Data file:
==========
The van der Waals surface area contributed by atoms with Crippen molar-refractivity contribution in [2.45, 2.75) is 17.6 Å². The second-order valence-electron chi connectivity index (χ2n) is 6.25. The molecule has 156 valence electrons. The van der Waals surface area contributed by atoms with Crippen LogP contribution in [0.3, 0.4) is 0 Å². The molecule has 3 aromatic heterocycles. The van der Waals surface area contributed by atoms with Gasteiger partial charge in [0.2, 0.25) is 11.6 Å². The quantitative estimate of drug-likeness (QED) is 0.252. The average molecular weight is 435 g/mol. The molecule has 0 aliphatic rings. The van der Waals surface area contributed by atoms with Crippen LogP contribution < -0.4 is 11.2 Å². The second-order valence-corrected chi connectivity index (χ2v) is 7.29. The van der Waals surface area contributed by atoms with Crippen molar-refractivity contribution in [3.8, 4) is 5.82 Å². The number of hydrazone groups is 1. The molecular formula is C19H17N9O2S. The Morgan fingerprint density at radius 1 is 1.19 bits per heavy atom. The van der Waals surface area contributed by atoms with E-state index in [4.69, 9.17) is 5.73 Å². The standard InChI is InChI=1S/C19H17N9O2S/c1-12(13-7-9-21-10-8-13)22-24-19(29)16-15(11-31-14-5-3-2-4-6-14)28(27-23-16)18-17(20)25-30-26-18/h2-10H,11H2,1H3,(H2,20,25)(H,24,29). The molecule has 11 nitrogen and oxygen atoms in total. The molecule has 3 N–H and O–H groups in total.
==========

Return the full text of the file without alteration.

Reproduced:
The van der Waals surface area contributed by atoms with Crippen molar-refractivity contribution in [2.45, 2.75) is 17.6 Å². The second-order valence-electron chi connectivity index (χ2n) is 6.25. The molecule has 156 valence electrons. The van der Waals surface area contributed by atoms with Crippen LogP contribution in [0.3, 0.4) is 0 Å². The molecule has 3 aromatic heterocycles. The van der Waals surface area contributed by atoms with Gasteiger partial charge in [0.2, 0.25) is 11.6 Å². The quantitative estimate of drug-likeness (QED) is 0.252. The average molecular weight is 435 g/mol. The molecule has 0 aliphatic rings. The van der Waals surface area contributed by atoms with Crippen LogP contribution < -0.4 is 11.2 Å². The second-order valence-corrected chi connectivity index (χ2v) is 7.29. The van der Waals surface area contributed by atoms with Crippen molar-refractivity contribution in [3.8, 4) is 5.82 Å². The number of hydrazone groups is 1. The molecular formula is C19H17N9O2S. The Morgan fingerprint density at radius 1 is 1.19 bits per heavy atom. The van der Waals surface area contributed by atoms with E-state index in [4.69, 9.17) is 5.73 Å². The standard InChI is InChI=1S/C19H17N9O2S/c1-12(13-7-9-21-10-8-13)22-24-19(29)16-15(11-31-14-5-3-2-4-6-14)28(27-23-16)18-17(20)25-30-26-18/h2-10H,11H2,1H3,(H2,20,25)(H,24,29). The molecule has 11 nitrogen and oxygen atoms in total. The molecule has 3 N–H and O–H groups in total.